URGENT Tokyo, Hong Kong Stocks Fall As Cleanup Continues on Wall Street
NEW YORK (AP) _ The turbulence that shook the world’s stock exchanges last week continued Monday as prices dropped sharply on the Tokyo and Hong Kong markets.
The Tokyo Stock Exchange’s best-known indicator, the 225-share Nikkei stock average, had its third greatest single-day decline ever. It closed down 1,096.22 points to 22,202.56 after having been down nearly 1,680 points during the afternoon.
U.S. investors were looking to the Far East for the first indications of how the world’s markets would fare following last week’s volatility. Exchanges around the world formed a cyclical relationship last week, with foreign markets affecting and being affected by the activity in New York.
Ginger Tulley, an analyst at Vickers da Costa, said the plunge resulted from ″some indication of less confidence in the dollar.″
But she said there also was ″general fear and uncertainty, particularly over what’s going to happen in Hong Kong.″
Those fears were realized when prices on the Hong Kong Stock Exchange opened sharply lower in active trading Monday after a four-day suspension. Officals had hoped the hiatus would calm anxieties over market declines overseas, including the 508-point drop in the Dow Jones industrial average last Monday.
The Hang Seng index, the market’s prime gauge of blue chip stocks, was down 817.39 points to 2,545 at the end of the morning session. Last Monday, it dropped a record 420.81 points.
On Tuesday, the Nikkei index fell a record 3,836.48 points after Monday’s drop in the Dow Jones industrial average. The Tokyo market rebounded Wednesday, posting a record single-day gain of 2,037.32 points, followed by a 457.05-point gain Thursday. It then lost 1,203.23 points Friday and gained 97.56 points Saturday.
In New York on Sunday, Wall Street prepared for the new week by clearing out the debris left by last week’s turbulence. New York Stock Exchange employees and brokers continued to work on eliminating the backlog of paperwork from last Monday and Tuesday, when more than 1.2 billion shares were traded.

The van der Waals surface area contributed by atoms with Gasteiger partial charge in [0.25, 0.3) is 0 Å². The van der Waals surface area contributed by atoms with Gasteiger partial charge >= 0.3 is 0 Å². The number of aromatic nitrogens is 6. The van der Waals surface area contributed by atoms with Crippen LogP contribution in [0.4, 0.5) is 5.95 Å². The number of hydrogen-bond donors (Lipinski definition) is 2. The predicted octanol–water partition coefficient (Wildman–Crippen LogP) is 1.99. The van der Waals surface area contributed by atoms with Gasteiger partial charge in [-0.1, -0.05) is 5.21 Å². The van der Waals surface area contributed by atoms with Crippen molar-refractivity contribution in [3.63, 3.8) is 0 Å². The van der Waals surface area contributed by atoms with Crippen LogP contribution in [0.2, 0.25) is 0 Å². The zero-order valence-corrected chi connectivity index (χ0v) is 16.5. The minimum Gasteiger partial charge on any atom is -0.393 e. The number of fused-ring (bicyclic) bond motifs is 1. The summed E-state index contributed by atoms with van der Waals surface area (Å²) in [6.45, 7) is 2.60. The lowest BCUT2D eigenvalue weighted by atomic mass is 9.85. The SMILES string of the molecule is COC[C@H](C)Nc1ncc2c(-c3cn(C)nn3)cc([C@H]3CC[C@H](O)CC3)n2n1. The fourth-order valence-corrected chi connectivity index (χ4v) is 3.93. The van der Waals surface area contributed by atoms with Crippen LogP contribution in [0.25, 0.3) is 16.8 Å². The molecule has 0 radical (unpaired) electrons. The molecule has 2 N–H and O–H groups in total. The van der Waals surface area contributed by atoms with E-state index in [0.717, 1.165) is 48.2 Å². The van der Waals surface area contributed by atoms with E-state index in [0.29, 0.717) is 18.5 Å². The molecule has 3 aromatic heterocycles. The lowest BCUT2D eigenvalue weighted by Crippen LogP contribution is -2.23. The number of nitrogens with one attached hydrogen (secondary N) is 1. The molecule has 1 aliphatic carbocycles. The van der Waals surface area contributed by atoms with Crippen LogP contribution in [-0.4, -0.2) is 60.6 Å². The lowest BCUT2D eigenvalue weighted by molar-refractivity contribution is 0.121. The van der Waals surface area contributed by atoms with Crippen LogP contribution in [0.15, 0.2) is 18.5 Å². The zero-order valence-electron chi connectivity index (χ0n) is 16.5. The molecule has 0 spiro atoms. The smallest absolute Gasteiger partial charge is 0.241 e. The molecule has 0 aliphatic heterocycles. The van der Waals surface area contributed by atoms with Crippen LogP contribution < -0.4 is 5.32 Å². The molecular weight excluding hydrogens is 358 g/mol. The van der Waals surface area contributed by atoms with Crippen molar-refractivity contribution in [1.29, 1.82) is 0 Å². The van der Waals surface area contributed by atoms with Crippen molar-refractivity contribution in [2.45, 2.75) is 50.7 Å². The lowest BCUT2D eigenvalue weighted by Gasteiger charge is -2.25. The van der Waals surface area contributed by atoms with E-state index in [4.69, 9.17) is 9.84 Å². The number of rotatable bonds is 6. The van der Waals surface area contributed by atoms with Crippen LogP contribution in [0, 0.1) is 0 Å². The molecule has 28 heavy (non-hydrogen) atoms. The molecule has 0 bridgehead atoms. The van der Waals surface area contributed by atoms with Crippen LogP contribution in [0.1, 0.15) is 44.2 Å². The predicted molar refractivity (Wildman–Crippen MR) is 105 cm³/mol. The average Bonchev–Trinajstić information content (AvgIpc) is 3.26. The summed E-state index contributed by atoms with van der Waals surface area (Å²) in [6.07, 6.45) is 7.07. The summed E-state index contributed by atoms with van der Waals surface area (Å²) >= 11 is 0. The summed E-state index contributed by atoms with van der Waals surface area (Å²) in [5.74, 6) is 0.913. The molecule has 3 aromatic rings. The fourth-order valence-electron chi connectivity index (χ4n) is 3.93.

Richard Torrenzano, a spokesman for the New York Stock Exchange, said about a half to a third of the exchange’s 2,000 employees - who already had spent an unusual Saturday on the job - worked from 10 a.m. until the mid-afternoon to wrap up questioned trades. Those are transactions in which there were disputes about the number of shares or the price of a stock.
″They’re making sure that the trades match up, that you buy what you thought you bought and sell what you thought you sold,″ Torrenzano said. Reporters were not allowed into the exchange on Sunday.
The weekend overtime was necessary because Monday is settlement day for transactions that took place last Monday. Trades are settled - with money paid and securities delivered - five trading days after the transactions are made.
With the backlog out of the way, the exchanges would be ready for this week’s trading and brokerage firms would have a better idea of how they fared during a week that saw the Dow Jones industrial average plunge 508 points in one day, then recover some ground to close out the week with a loss of 295.98 points at 1,950.76.
The NYSE, American Stock Exchange, over-the-counter market and other exchanges closed two hours early Friday and will do so again Monday and Tuesday to give the system more time to catch up. The stock exchanges are closing at 2 p.m. EST instead of 4 p.m.
NYSE Chairman John J. Phelan Jr. predicted Sunday that the markets would be able to resume normal hours on Wednesday.
Phelan, interviewed on the ABC-TV program ″This Week With David Brinkley,″ also said he expected some calm to return to the market.
″I think the individual investor, as well as the institution investor, is reasonably optimistic ...,″ Phelan said. ″I think ... that they will assess what’s going on, they will look for value, and I think where they see value they will be back into the market.″
But Phelan also voiced concern about the relationship among world’s markets.
″They’re becoming much more volatile, they’re becoming much more sensitive to both domestic and international news, and they’re becoming much more related to each other,″ he said. ″I think that’s a good thing but also something of great concern.″
Phelan noted that the stock market’s drop ″occurred when the economy is very good.″
″We have to take a look at the patient and talk about what caused it, and get at some of the root causes of - or at least the perceived root causes of what has to be done,″ he said.
Many economists and market watchers put some of the blame for the turmoil on the federal budget deficit, which forces interest rates up and also erodes confidence in the economy.
President Reagan scheduled talks on the budget with congressional leaders Monday morning, but Democratic and Republican representatives sparred Sunday over who was to blame for the lack of agreement on budget cuts.
Beryl Sprinkel, chairman of Reagan’s council of economic advisers, charged on ABC’s ″This Week With David Brinkley″ that Wall Street’s gyrations were due in part to ″the inability of Congress to come up with an appropriate budget″ and its flat rejection of Reagan’s budget proposals over the past seven years.
Rep. Dan Rostenkowski, D-Ill., chairman of the Ways and Means committee, complained on the same program that Reagan has failed to take a leadership role and make clear what his plans are for cutting the deficit, including any move on a possible tax increase.
Sen. Lawton Chiles, D-Fla, the chairman of the Senate Budget Committee, said on CBS-TV’s ″Face The Nation″ that if the talks do not come up with at least $23 billion in cuts called for under the Gramm-Rudman budget law, it would signal ″a failure of leadership″ and that could lead to another unsettled round in the markets and major problems with the economy.